This is not the same as other unanswered cinematic questions. This is not the same in any way as the oft-posed (and completely idiotic) question regarding the lax security in the hospital at the end of “Million Dollar Baby”. Why? The hospital's lax security has nothing to do with the STORY. But Perry has EVERYTHING to do with the story. We cannot truly understand what type of person Charlie is and thus if she's a worthy love interest for our hero if we don’t understand Perry. And how can we understand Perry if all he gets are a couple long shots and no words?

In films such as “Titanic” and “Wedding Crashers” the film-makers take great care in presenting the alternate love interests as smug morons (however cartoonish and over-the-top they may be) to ensure they do not earn our sympathy and we cheer when proper leads get together. But Perry receives nothing – not even a line – not even a sketch of a personality. All we get is Maverick referring to him as “that older guy”. Is that solitary line meant to create our aversion toward Perry?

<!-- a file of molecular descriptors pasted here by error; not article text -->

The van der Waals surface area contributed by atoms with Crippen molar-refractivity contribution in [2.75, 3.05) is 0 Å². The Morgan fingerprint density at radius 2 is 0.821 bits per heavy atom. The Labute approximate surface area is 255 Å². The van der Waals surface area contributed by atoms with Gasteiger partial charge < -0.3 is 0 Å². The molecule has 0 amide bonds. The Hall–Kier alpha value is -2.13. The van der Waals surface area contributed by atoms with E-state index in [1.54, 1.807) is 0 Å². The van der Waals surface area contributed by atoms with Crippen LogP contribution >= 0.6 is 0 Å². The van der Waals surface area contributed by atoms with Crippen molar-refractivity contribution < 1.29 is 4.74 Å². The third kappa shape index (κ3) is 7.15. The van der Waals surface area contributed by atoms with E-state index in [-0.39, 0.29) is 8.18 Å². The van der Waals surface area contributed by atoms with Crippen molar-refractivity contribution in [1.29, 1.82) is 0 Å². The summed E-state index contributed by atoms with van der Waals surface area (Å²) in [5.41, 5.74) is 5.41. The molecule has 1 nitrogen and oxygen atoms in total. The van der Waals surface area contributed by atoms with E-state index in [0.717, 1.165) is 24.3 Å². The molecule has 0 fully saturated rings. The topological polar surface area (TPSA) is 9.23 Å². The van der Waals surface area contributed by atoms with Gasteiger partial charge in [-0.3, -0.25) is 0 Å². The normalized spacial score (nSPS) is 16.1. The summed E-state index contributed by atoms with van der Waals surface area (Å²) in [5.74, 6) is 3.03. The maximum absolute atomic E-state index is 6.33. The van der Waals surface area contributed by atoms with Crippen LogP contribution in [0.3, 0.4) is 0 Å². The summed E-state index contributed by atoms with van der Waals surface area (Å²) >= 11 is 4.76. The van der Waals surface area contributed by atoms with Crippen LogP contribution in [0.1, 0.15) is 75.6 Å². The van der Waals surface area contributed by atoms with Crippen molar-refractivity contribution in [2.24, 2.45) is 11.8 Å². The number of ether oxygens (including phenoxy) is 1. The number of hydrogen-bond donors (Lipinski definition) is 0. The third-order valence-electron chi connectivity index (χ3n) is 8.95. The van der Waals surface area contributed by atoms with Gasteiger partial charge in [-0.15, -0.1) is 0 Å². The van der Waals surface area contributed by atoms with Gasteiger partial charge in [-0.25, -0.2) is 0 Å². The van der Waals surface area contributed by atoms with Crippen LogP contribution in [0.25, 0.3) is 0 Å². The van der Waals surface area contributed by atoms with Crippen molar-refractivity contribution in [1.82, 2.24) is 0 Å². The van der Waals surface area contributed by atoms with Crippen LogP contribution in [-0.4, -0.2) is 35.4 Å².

Clearly, we’re meant to assume that Maverick and Charlie live happily ever after. But what are we meant to think of poor Perry? Is he sitting in that same Miramar bar, night after night, pounding back cocktails, still seething? Was he merely an unwitting pawn in Charlie's game? Or was Perry an arrogant womanizer? Was Charlie, in fact, the pawn in Perry's game? We don’t know, do we? And, ever so tragically, we never will.